Friday, December 28, 2007

Cypress Tree - 17 Mile Drive

Painting with Patrick Korch  #2

This is a painting from a photo done in Patrick’s studio.

8x10  oil on linen

This was a teaching study that Pat walked me through. We went over his process and then I painted while he watched.

In many ways, this was an extension of the painting we did at La Jolla earlier in the day. The water and ocean were approached in much the same manner.

Wind & Sea, La Jolla

Painting today with Patrick Korch. Patrick is a talented local painter and I can really recommend attending one of his workshops.

We headed down to the La Jolla area on a cold December morning. This was the first place that we stopped. The surf was up and the sky was showing hints of an incoming storm.

_MG_0140 - Version 2
8x10  oil on linen

Thursday, December 13, 2007

Mill Creek, MT

This is my second study for the week. I took this photo when I was fishing at Mill Creek in Paradise Valley, MT. As I recall, I was standing in 2 feet of water when I took it.

I definitely need to do these when I’m not so tired. Hard to do when I’ve already have a 50 hour week. Gotta start buying some lottery tickets!

_MG_0121 - Version 2  
6x8  oil on canvas

Friday, December 7, 2007

Palette Wars

I’ve been experimenting with new colors lately. I need to do this in order to settle on a comfortable combination. Anyway, The total number of colors has started to get a little out of hand so I should make some decisions. I also have to figure out how to translate my studio palette over to my plein air palette.

I really don’t like using large palettes (many colors) but also find the limited palette (red, yellow, blue and white) a little too dull. So, I'm looking for a combination that will stay simple but give me the variety and color. Ideally, it should be a set of colors that I can pair down when I need to go mobil.

Recently, I tried adding some of Greg LaRock’s favorite colors: Naples yellow and Permanent Green light. That brought me up to a few too many colors. So, I’m going to ditch the yellow and keep the green as a modifier.


Some of my choices are pretty set but I’m still unsure about others.

So, here’s where I am at this point:

• Studio Palette
    • warm
        • Cad yellow medium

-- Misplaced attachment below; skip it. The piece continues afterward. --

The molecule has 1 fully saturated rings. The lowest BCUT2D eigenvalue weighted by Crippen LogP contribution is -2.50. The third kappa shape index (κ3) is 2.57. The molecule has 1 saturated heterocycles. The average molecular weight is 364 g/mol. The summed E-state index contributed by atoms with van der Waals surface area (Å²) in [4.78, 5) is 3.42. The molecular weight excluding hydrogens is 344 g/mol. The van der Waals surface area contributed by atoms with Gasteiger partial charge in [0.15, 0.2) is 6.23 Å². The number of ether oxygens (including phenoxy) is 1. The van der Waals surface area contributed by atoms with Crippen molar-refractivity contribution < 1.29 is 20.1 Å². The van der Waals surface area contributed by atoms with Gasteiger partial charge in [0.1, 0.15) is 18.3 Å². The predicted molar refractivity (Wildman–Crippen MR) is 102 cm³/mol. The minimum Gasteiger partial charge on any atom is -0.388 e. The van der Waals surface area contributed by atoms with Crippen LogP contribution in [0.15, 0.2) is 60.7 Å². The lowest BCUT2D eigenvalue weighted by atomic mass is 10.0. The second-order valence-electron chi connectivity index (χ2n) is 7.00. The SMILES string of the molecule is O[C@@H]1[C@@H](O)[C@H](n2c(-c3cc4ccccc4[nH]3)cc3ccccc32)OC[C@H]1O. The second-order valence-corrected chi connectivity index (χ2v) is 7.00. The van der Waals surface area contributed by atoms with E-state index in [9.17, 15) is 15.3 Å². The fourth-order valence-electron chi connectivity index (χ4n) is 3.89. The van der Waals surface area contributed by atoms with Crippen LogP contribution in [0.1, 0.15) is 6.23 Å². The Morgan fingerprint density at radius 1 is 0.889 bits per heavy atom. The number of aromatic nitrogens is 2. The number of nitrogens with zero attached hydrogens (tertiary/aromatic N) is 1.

• Cad Red light
        • Transparent Red Oxide.
        • Ultramarine blue
    • Cool
        • Cad Lemon Yellow
        • Yellow Ochre
        • Alizarine crimson
        • Cobalt blue

    • Specialized (modifiers)
        • Permanent green
        • Phthalo green
        • Phthalo blue

It'll be different tomorrow ;)

Thursday, December 6, 2007

Sunrise at home

This is the second study of a sunrise in the valley below our house. (See previous post)

6x8  oil on linen

I wanted to try to improve on the shadows and colors in the previous study: Sunrise Water Tank. Well, I did accomplish some of that but somehow this quickly took on a life of it’s own.

I like the warmer colors better than in the first study. That one was a little too green throughout. This one looks closer to the brown-oranges I was looking for.

Monday, December 3, 2007

Sunrise Water Tank

OK, here’s a study from the early light photos I took at breakfast this morning. (See previous post)

6x8  oil on canvas

The purpose of this was to try and express the early morning warm light vs cool shadows. The light was actually a little more orange but in deference to Colorist Elin Pendleton, I automatically went for the cool yellow (morning light).

Morning light in the neighborhood

One of the few advantages of getting my sorry butt up so early to go to work is that on the occasional nice morning I get to watch the sun come up and flood the valley below our house with gorgeous light. This morning was one of those days.

It was pretty cold overnight for California (I have to add this disclaimer for all the Easterners who will laugh) so the sky was clear and the colors were very pure. I liked the way that the gray-greens of the hills were at one time so orange in the sun and yet so blue in the shadows. I thought, “this would make a great study”. So, I snapped off a couple of shots to save.


I need to try this when I have a chance. Just a small study but it may be very helpful...

I want to work on the transition between the orange and blue hill faces. Also, some of the trees are in sun and shadow right on top of each other. Cool!

Saturday, December 1, 2007

Oak Creek, Sedona

Here is the second of my Saturday paintings.